Move over, Archie Anderson and Michael St. John.
There’s a new broadcaster in town, and one day, she may want your jobs, or at least one of them.
She is Karlee Jo Preston, a seventh grader and cheerleader at Arab Junior High School. And no, she’s not ready for the airwaves just yet, but she’s certainly off to an impressive start.
“I’m just a kid, so I don’t think too much about my future right now,” she said Friday before leaving school for DAR to cheer on the Knights. “But one day I might be interested in broadcasting.”
For now, she’s just having fun with it, using the voice memos app on her iPhone 8 to interview her friends and fellow students. Midway through the basketball season, she expanded to interviewing coaches, drawing inspiration partly from the coach of her favorite college football team.
“I was watching college football with my dad (Eric) this past season, an Alabama game,” Preston said. “At halftime, a lady asked Coach (Nick) Saban about the game. I thought, that would be pretty cool, to be able to be on TV and talk to coaches.”
And who was the female sportscaster?
“I don’t know, some brown-headed chick,” she quipped.
It’s that kind of personality that has captured the hearts of those around her.
“If anyone can do it, it’s her,” said her cheerleader coach, Misty Puccio. “She’s got the personality for it.”
Arab Junior Head coaches Jason Guger and Terrance Maze were cornered after some of their games in the county tournament.
“She talks to you when you lose, too,” Guger said, smiling. “She’s funny. She has a lot of fun with it.”
Guger’s eighth grade boys team lost to Albertville on Wednesday, ending its season.
“I wanted to know his feelings on that,” Preston said.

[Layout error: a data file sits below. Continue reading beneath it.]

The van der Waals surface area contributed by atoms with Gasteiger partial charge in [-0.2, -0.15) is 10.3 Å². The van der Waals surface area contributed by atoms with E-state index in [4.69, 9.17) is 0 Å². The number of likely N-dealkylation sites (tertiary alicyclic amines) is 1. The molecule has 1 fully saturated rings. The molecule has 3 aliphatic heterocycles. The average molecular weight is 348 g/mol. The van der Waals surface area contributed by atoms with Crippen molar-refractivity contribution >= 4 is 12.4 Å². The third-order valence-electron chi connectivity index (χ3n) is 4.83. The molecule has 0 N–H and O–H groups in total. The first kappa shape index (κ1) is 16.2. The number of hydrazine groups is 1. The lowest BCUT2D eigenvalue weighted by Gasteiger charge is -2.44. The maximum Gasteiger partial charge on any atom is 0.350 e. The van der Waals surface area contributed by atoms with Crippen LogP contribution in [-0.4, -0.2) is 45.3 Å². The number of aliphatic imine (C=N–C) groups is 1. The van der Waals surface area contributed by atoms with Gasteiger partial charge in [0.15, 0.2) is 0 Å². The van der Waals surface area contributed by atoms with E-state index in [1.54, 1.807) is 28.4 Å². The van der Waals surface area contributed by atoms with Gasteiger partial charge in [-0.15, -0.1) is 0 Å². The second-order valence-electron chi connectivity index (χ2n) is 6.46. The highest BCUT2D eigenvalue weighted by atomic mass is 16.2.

Fear, as you might imagine, isn’t one of her hang-ups. Last week, she approached Arab’s head football coach, Lee Ozmint, while he was at the junior high working with the school’s football players during fourth period.
She let the Tribune listen to her brief interview.
“Coach O,” she began, “what do you plan to do differently, if anything, this next season?”
Ozmint took the question seriously and gave her a pretty good answer, telling her some things will be different with a new team, but not the basics, which led to the Knights going 6-4 last season.
“We’re not going to throw the baby out with the bath water,” Ozmint said.
Preston last week also interviewed Arab coach Phil Puccio, who has watched his son Drew come back from a serious leg injury. Drew played well for the seventh grade boys during the county tournament, scoring 16 points in one game, the most since his return from the injury.
The Knights finished as county runners-up.
“He’s worked very hard, so it’s been exciting to see him play again,” Puccio told Preston.
While fear is not a factor (yet), poor performance can be. While doing the interviews, she’s fine. But then she has to go back and listen to them.
“I go back and listen to me talk,” she said. “I hear all my mess-ups. My main problem is coming up with questions on the fly.”
Still, it’s something she has fun with.
“I’m just having fun,” she said. “It’s a thing, a laugh.”
Preston is part of the yearbook staff and goes around taking random photos of students, usually of the humorous variety (imagine that). The recordings essentially started from that.
“It started as a joke,” she said. “I’d ask my friends funny questions and record them. I didn’t go up to random kids.
“Then, I’d go back and listen to them (recordings).
“It was just a fun thing to do. I never thought of it being serious.”
Preston’s sense of humor shines through in all she does. She said she mostly resembles her mother, Molly, except her face. That, she said, looks more like her dad.
“Dad has buck teeth and so do I,” she said. “But I wear braces.”
Preston, an only child, plans to play softball this spring.
“I’ve played softball since I was 4,” she said.
As for broadcasting as a career? It’s not out of the question, she said.
“I like talking to people,” she said. “And I like talking in front of people.”